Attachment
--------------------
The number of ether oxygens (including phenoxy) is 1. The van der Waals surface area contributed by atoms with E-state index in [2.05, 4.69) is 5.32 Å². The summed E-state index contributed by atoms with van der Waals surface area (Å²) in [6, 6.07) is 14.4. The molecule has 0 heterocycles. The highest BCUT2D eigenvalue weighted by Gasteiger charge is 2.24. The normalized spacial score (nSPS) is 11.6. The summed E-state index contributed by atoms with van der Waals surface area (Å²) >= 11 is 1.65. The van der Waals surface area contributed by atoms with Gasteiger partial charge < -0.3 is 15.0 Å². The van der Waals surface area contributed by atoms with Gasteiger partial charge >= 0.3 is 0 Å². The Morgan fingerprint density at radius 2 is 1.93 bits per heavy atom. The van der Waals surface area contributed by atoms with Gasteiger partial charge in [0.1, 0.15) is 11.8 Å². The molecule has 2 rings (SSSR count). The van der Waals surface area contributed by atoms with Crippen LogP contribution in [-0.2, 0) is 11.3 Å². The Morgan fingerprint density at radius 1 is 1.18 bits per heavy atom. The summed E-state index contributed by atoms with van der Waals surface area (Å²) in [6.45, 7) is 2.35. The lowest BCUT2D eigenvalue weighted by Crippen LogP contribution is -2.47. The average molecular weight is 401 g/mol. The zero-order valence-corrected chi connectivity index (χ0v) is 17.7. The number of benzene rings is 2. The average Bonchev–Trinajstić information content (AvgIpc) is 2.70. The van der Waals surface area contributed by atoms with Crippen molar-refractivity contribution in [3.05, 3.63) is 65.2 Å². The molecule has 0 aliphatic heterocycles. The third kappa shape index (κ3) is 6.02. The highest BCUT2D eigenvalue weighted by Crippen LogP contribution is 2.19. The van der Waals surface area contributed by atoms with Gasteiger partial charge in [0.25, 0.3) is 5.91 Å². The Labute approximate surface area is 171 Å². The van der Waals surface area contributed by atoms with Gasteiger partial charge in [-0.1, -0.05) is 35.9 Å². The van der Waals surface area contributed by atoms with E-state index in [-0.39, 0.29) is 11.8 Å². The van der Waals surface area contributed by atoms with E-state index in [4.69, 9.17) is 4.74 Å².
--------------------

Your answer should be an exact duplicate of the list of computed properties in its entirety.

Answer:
The number of ether oxygens (including phenoxy) is 1. The van der Waals surface area contributed by atoms with E-state index in [2.05, 4.69) is 5.32 Å². The summed E-state index contributed by atoms with van der Waals surface area (Å²) in [6, 6.07) is 14.4. The molecule has 0 heterocycles. The highest BCUT2D eigenvalue weighted by Gasteiger charge is 2.24. The normalized spacial score (nSPS) is 11.6. The summed E-state index contributed by atoms with van der Waals surface area (Å²) >= 11 is 1.65. The van der Waals surface area contributed by atoms with Gasteiger partial charge < -0.3 is 15.0 Å². The van der Waals surface area contributed by atoms with Gasteiger partial charge >= 0.3 is 0 Å². The Morgan fingerprint density at radius 2 is 1.93 bits per heavy atom. The van der Waals surface area contributed by atoms with Gasteiger partial charge in [0.1, 0.15) is 11.8 Å². The molecule has 2 rings (SSSR count). The van der Waals surface area contributed by atoms with Crippen LogP contribution in [-0.2, 0) is 11.3 Å². The Morgan fingerprint density at radius 1 is 1.18 bits per heavy atom. The summed E-state index contributed by atoms with van der Waals surface area (Å²) in [6.45, 7) is 2.35. The lowest BCUT2D eigenvalue weighted by Crippen LogP contribution is -2.47. The average molecular weight is 401 g/mol. The zero-order valence-corrected chi connectivity index (χ0v) is 17.7. The number of benzene rings is 2. The average Bonchev–Trinajstić information content (AvgIpc) is 2.70. The van der Waals surface area contributed by atoms with Crippen molar-refractivity contribution in [3.05, 3.63) is 65.2 Å². The molecule has 0 aliphatic heterocycles. The third kappa shape index (κ3) is 6.02. The highest BCUT2D eigenvalue weighted by Crippen LogP contribution is 2.19. The van der Waals surface area contributed by atoms with Gasteiger partial charge in [0.25, 0.3) is 5.91 Å². The Labute approximate surface area is 171 Å². The van der Waals surface area contributed by atoms with Gasteiger partial charge in [-0.1, -0.05) is 35.9 Å². The van der Waals surface area contributed by atoms with E-state index in [-0.39, 0.29) is 11.8 Å². The van der Waals surface area contributed by atoms with E-state index in [4.69, 9.17) is 4.74 Å².